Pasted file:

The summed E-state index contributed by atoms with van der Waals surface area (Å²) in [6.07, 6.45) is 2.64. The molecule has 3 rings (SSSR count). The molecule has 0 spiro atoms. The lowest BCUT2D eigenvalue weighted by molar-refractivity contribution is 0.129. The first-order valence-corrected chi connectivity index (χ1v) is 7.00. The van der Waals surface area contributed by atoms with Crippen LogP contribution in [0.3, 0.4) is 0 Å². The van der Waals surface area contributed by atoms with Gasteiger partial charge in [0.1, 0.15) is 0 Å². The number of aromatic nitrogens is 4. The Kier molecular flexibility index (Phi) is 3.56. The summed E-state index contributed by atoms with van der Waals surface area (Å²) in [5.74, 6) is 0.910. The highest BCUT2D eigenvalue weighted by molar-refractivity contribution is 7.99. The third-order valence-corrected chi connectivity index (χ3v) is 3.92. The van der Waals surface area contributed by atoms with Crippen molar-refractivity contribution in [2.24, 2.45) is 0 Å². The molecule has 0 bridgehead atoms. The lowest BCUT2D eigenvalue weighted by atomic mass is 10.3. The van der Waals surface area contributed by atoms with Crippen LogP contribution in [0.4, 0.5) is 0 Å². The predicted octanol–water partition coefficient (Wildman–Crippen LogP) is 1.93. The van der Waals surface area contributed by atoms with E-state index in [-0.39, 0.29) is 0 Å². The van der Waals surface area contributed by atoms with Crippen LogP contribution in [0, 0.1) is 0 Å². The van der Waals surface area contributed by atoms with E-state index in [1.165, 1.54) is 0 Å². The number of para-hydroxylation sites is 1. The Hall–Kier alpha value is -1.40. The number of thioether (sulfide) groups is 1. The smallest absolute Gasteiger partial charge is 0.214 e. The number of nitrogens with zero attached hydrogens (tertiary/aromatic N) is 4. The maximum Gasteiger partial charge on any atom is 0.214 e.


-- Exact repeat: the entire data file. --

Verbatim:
The summed E-state index contributed by atoms with van der Waals surface area (Å²) in [6.07, 6.45) is 2.64. The molecule has 3 rings (SSSR count). The molecule has 0 spiro atoms. The lowest BCUT2D eigenvalue weighted by molar-refractivity contribution is 0.129. The first-order valence-corrected chi connectivity index (χ1v) is 7.00. The van der Waals surface area contributed by atoms with Crippen LogP contribution in [0.3, 0.4) is 0 Å². The van der Waals surface area contributed by atoms with Gasteiger partial charge in [0.1, 0.15) is 0 Å². The number of aromatic nitrogens is 4. The Kier molecular flexibility index (Phi) is 3.56. The summed E-state index contributed by atoms with van der Waals surface area (Å²) in [5.74, 6) is 0.910. The highest BCUT2D eigenvalue weighted by molar-refractivity contribution is 7.99. The third-order valence-corrected chi connectivity index (χ3v) is 3.92. The van der Waals surface area contributed by atoms with Crippen molar-refractivity contribution in [2.24, 2.45) is 0 Å². The molecule has 0 bridgehead atoms. The lowest BCUT2D eigenvalue weighted by atomic mass is 10.3. The van der Waals surface area contributed by atoms with Crippen LogP contribution in [0.4, 0.5) is 0 Å². The predicted octanol–water partition coefficient (Wildman–Crippen LogP) is 1.93. The van der Waals surface area contributed by atoms with E-state index in [-0.39, 0.29) is 0 Å². The van der Waals surface area contributed by atoms with Crippen LogP contribution in [0, 0.1) is 0 Å². The van der Waals surface area contributed by atoms with E-state index in [1.165, 1.54) is 0 Å². The number of para-hydroxylation sites is 1. The Hall–Kier alpha value is -1.40. The number of thioether (sulfide) groups is 1. The smallest absolute Gasteiger partial charge is 0.214 e. The number of nitrogens with zero attached hydrogens (tertiary/aromatic N) is 4. The maximum Gasteiger partial charge on any atom is 0.214 e.